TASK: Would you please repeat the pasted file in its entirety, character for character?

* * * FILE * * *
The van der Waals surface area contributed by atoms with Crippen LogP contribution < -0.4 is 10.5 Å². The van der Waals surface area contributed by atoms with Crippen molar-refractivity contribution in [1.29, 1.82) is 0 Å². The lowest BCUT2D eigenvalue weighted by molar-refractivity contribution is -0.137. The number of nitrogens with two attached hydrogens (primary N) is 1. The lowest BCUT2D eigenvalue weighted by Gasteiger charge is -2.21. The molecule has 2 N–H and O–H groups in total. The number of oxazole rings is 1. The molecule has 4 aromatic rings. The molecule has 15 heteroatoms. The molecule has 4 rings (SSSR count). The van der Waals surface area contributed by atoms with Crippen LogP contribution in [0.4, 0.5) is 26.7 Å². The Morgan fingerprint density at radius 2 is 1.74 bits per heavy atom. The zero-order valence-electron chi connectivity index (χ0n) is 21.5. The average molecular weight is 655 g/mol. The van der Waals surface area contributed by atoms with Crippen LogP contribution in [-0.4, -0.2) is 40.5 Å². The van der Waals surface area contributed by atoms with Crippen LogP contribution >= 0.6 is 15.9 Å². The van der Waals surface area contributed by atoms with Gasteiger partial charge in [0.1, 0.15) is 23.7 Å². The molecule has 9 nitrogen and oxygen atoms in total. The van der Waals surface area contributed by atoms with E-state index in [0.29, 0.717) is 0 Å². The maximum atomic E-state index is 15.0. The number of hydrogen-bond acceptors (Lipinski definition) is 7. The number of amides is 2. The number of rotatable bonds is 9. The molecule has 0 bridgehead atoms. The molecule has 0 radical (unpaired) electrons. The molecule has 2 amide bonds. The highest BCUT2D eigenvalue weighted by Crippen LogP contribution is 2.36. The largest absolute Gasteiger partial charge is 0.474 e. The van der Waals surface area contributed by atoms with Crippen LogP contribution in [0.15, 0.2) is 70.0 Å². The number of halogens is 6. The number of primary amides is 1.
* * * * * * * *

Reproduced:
The van der Waals surface area contributed by atoms with Crippen LogP contribution < -0.4 is 10.5 Å². The van der Waals surface area contributed by atoms with Crippen molar-refractivity contribution in [1.29, 1.82) is 0 Å². The lowest BCUT2D eigenvalue weighted by molar-refractivity contribution is -0.137. The number of nitrogens with two attached hydrogens (primary N) is 1. The lowest BCUT2D eigenvalue weighted by Gasteiger charge is -2.21. The molecule has 2 N–H and O–H groups in total. The number of oxazole rings is 1. The molecule has 4 aromatic rings. The molecule has 15 heteroatoms. The molecule has 4 rings (SSSR count). The van der Waals surface area contributed by atoms with Crippen LogP contribution in [0.4, 0.5) is 26.7 Å². The Morgan fingerprint density at radius 2 is 1.74 bits per heavy atom. The zero-order valence-electron chi connectivity index (χ0n) is 21.5. The average molecular weight is 655 g/mol. The van der Waals surface area contributed by atoms with Crippen LogP contribution in [-0.4, -0.2) is 40.5 Å². The van der Waals surface area contributed by atoms with Crippen LogP contribution >= 0.6 is 15.9 Å². The van der Waals surface area contributed by atoms with Gasteiger partial charge in [0.1, 0.15) is 23.7 Å². The molecule has 9 nitrogen and oxygen atoms in total. The van der Waals surface area contributed by atoms with E-state index in [0.29, 0.717) is 0 Å². The maximum atomic E-state index is 15.0. The number of hydrogen-bond acceptors (Lipinski definition) is 7. The number of amides is 2. The number of rotatable bonds is 9. The molecule has 0 bridgehead atoms. The molecule has 0 radical (unpaired) electrons. The molecule has 2 amide bonds. The highest BCUT2D eigenvalue weighted by Crippen LogP contribution is 2.36. The largest absolute Gasteiger partial charge is 0.474 e. The van der Waals surface area contributed by atoms with Crippen LogP contribution in [0.15, 0.2) is 70.0 Å². The number of halogens is 6. The number of primary amides is 1.